The UK Embassy in Mexico has organized forums against corruption in business and politics. Do you believe that it is finally the moment to change the perspective of ethics in Mexico and to rally against corruption?
I think fighting against corruption is a permanent battle for all governments around the world. In some places there is more corruption than in others. We have been working very closely with Mexico in areas such as transparency and access to information. We have just undertaken a project with the Mexico City government that will promote transparency and access to information.
In a small way, we are helping them create greater transparency. Our view is that one of the best ways to reduce corruption is by making things more transparent. The more transparent something is, the more difficult it is for people to be corrupt. The more secretive something is, the easier it is for dodgy deals to be going on behind the scenes. This year, Mexico is heading the Open Government Partnership. During the state visit to the UK, both the British and the Mexican governments committed substantial funding to make sure this project continues to develop.
Otherwise working with issues related to corruption, The Bribery Act is quite ground-breaking in two ways for the UK. First, any British national or company can be prosecuted under the act, for any of the offenses within the act committed anywhere in the world. Second, you can be prosecuted as a manager within the company, not only for being corrupt or accepting a bribe, but also for not putting in place processes and training to reduce the risk of any other staff being involved in corruption. I am hoping we can bring some lawyers experienced in the implementation of the act and perhaps organize some workshops to discuss the impact of this law in British companies.
There is always work going on in order to tackle the issue. It is a permanent struggle. You will never eliminate corruption, but there are countries that are generally more corrupt than others. There is not a country in the world where corruption is zero, but every country should strive to be a place where corruption is not a factor in business. In some countries, it is just impossible to conduct businesses without corruption. In others, while there is corruption, you can still conduct business without being corrupt yourself.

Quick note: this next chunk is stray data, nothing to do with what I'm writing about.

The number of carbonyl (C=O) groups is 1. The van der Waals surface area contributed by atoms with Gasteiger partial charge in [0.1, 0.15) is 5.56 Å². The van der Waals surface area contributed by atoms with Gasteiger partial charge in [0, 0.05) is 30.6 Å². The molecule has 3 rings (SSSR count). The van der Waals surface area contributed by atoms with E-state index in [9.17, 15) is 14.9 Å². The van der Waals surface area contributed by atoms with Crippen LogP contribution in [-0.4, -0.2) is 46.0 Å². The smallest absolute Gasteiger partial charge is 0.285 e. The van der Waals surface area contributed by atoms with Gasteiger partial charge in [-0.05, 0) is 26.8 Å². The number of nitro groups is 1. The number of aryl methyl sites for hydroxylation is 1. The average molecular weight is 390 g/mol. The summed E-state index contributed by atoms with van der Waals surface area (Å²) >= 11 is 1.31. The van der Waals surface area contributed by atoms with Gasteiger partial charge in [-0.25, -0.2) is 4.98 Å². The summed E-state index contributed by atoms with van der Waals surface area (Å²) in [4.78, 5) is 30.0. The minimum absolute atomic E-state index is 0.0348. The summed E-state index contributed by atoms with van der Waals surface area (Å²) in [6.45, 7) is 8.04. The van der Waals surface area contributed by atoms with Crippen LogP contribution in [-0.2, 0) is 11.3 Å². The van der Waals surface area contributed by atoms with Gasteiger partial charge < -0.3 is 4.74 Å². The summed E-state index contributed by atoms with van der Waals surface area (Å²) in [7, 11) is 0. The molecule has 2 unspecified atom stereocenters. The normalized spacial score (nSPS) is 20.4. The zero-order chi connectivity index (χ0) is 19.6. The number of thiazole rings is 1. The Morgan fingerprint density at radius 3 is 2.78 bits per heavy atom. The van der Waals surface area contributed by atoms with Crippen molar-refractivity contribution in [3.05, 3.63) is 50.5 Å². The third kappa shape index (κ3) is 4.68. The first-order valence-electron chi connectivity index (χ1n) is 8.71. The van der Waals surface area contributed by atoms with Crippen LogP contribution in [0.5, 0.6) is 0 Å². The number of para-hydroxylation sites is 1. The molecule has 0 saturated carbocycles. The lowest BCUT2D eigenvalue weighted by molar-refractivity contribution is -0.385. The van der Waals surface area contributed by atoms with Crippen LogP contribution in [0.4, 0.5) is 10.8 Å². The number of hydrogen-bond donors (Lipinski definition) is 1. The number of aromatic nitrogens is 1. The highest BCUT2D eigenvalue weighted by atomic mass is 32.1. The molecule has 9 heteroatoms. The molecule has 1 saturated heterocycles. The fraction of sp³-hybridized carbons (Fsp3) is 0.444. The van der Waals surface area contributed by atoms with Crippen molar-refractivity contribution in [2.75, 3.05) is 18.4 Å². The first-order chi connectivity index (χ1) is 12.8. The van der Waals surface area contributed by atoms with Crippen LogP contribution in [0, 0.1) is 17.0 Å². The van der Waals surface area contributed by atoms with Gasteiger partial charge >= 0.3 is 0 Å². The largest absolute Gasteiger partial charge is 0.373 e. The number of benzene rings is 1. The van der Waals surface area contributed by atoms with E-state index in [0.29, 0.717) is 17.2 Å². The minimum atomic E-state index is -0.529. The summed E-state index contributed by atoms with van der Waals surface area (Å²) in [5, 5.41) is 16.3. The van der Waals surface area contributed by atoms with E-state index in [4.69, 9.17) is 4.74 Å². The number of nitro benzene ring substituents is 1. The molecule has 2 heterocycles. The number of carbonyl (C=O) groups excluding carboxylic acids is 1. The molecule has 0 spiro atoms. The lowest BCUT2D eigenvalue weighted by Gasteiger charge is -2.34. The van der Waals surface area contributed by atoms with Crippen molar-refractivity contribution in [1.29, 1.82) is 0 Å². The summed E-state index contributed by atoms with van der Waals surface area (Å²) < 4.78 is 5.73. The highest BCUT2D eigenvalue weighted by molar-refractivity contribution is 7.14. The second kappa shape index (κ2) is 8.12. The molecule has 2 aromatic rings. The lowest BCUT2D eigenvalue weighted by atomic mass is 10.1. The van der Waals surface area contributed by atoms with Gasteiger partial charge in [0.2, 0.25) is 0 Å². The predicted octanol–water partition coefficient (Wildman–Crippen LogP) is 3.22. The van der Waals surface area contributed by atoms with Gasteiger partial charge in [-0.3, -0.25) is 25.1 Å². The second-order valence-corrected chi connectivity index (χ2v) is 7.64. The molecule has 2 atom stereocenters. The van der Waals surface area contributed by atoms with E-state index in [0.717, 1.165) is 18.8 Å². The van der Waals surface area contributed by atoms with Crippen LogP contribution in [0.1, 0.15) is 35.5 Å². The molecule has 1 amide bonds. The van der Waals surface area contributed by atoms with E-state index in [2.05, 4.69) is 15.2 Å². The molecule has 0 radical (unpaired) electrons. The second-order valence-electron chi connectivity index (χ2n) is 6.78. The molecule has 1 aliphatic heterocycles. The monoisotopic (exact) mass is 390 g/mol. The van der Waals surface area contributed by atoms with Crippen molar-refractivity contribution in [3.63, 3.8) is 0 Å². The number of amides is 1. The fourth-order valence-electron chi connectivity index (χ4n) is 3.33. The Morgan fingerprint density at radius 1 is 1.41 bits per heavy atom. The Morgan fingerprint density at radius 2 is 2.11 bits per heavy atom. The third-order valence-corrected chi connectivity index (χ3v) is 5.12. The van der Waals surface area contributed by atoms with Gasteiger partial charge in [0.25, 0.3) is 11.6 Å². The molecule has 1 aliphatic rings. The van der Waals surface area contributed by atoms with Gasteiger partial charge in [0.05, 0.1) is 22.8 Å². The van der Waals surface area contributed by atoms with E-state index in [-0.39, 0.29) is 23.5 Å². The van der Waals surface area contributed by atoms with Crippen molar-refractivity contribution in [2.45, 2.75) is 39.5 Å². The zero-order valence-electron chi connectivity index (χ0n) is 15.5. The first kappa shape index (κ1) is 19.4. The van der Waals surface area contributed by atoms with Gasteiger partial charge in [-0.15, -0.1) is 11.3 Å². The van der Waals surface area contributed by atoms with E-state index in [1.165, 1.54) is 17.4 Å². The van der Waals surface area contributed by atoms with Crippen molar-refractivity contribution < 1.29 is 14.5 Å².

2015 is the Dual Year of the UK and Mexico. This marks a great opportunity for both countries to foster business relations. What particular plans will result from this for both countries in regards to the energy sector?
The Dual Year is about raising awareness more than anything. Some years ago, the British Government was not paying a lot of attention to the Latin American countries. But now we are coming back. We have realized the potential of this market, and these countries are generally very like-minded when it comes to UK and European values. We should be paying more attention to them because this is an important part of the world. We have tended to focus on the Far East, South East Asia, and in some extent Africa—partly driven by our colonial history.
The Dual Year of the UK and Mexico was agreed upon before I became Ambassador. The objective was to try to make the most of the relationship between the two countries. When I came into this position, I decided I wanted to make it not only a cultural programme, but also an opportunity to promote education, science, innovation and business relations.
Coming back to energy—a huge amount of effort has been made to promote the opportunity here in Mexico, and now the challenge is to follow up on that and to see what we can do to generate more links. The real business exchange between the two countries is still modest, but the potential is huge.
President Enrique Peña Nieto expects to sign various agreements related to the collaboration with the United Kingdom on energy matters. Are you already feeling an influx of foreign investors coming to Mexico?
How can the embassy help British investors when they come to make an investment?
Both Governments and Embassies have a significant challenge now, which is to take forward all the awareness and interest resulting from all these senior visits. The question is; how do we generate more business at this point?
This means more state visits, more trade missions to raise our profile, more business delegations, etc. A lot will have to do with the energy sector, following up with the President’s visit to Aberdeen, the energy agreement we signed, and bringing energy delegations to Mexico for them to see the opportunity.